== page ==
All of a sudden, religious issues have come to the forefront of Indian politics. Although the ruling Bharatiya Janata Party (BJP) is a coalition of factions ranging from pro-development, liberal economics positions to the Hindu Right (advocates of the Hindutva ideology), the party came to power on an explicitly pro-development platform. This is a platform that needs to be seriously addressed, because for all its progress, India has some major developmental problems, especially human developmental ones. While a dose of nationalism was overdue and welcome in Indian politics, certain factions of the BJP are seeing their party’s victory as a sign that it is time to push a hard-right religious agenda.
This posturing by elements of the BJP, most of whom are also members of the Rashtriya Swayamsevak Sangh (RSS), a Hindu nationalist organization, risks torpedoing the BJP’s developmental agenda. Not only can the actions of the hard-right Hindu elements of the BJP lose it votes in the future and distract the party from pursuing a development agenda, they are already uniting all the opposition parties in India’s Parliament against it on unrelated, economic issues. This could also derail the BJP’s reform agenda; at the end of the year, it has not yet managed to pass a single major reform bill. A couple of weeks ago, a BJP minister, Sadhvi Niranjan Jyoti, gave a speech in which she appeared to describe non-Hindus as “bastards.” Such views are not new among some members of the BJP, but these members are now emboldened and believe that BJP electoral victories have given them a free hand to pursue their agenda of asserting the dominance of their variation of Hinduism.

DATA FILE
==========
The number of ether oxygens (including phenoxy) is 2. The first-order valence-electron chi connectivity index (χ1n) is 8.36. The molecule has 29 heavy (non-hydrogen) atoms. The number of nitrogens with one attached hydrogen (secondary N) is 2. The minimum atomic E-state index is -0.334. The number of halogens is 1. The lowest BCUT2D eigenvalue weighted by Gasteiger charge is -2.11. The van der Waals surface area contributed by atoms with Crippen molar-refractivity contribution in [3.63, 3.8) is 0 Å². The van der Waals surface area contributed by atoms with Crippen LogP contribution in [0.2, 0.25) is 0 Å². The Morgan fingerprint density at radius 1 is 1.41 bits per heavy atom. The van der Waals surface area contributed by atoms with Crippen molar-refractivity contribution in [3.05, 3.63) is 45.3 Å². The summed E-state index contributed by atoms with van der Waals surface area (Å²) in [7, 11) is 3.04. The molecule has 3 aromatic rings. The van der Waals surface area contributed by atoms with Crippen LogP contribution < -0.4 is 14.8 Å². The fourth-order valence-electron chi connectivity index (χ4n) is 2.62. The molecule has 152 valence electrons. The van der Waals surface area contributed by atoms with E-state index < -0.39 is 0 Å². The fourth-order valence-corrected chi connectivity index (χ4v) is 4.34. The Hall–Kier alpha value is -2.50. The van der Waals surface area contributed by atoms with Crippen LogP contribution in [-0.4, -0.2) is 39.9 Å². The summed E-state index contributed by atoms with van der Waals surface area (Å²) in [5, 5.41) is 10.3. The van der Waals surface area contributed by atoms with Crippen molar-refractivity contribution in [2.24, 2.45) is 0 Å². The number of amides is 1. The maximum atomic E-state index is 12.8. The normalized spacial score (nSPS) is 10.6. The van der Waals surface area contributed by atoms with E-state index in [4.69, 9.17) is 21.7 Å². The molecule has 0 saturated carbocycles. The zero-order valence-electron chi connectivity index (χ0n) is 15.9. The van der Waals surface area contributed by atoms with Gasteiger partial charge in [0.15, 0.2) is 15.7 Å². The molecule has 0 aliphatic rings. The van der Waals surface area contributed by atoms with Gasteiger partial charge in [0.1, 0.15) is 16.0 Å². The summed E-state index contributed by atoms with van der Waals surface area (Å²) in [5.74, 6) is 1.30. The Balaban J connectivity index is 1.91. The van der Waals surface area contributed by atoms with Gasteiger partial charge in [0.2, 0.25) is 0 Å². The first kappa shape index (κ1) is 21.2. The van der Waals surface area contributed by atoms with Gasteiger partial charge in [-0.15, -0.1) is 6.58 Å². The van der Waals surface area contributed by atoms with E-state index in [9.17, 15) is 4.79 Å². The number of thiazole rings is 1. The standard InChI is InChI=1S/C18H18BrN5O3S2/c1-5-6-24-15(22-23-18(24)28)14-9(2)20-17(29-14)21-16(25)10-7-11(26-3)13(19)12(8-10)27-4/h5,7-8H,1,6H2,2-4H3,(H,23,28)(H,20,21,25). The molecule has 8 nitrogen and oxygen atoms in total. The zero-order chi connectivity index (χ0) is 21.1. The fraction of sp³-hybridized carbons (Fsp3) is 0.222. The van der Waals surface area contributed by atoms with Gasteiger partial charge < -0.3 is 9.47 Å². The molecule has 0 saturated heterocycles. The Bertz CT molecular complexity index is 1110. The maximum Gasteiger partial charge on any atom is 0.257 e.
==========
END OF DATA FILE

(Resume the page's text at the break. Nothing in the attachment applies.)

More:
Given the slow down in the BJP’s developmental agenda and the rise of voices in the BJP advocating various policies that target minorities (such as forcing children to attend school on Christmas), it is not surprising that some members of the BJP’s leadership, including Prime Minister Narendra Modi, are worried. If the BJP deviates too much from the platform it was elected on, it would swiftly squander away its newly won credibility. This is why Modi has very sternly told members of his party to avoid raising religious issues and to stay away from the especially contentious issue of converting non-Hindus to Hinduism. Modi said: “We were elected on the plank of development and governance and we should stay focused on it. No deviation or dilution is acceptable. Even I cannot move away from this if wish to.”
Increased Hindu conversions of non-Hindus is an issue that has become increasingly prominent and controversial lately, spurred by a recent incident in the city of Agra where 200 Muslims were mass converted to Hinduism. Some later alleged that they did not know they were being converted and implied that their conversion was coerced. Hindu groups claim (often correctly) that the mass conversion of non-Hindus is a practice no different from Muslim and Christian groups luring poor Hindus into converting to Islam or Christianity. Additional claims are made by Hindu groups (often correctly again) that Hindu-facilitated mass conversions of non-Hindus are merely responses to conversions away from Hinduism. Hindu groups have supported anti-conversion laws in several Indian states, to the protests of Muslims and Christians.
It is not really relevant as to who has the right or wrong of the matter with regard to conversions in India. Yes, Muslim and Christian evangelical groups often use shady tactics to get converts, but so do many hardline Hindu groups. But the concept of mass conversions and converting through such a large, communal event is rather backwards. In countries like the United States, individuals convert and change religions quite often but mass, public conversions, which are really spectacles, are rare. It is really nobody’s business what religion their neighbor or anyone else follows and the energies of the people of India ought to be used for more useful goals rather than going around and mass-converting people.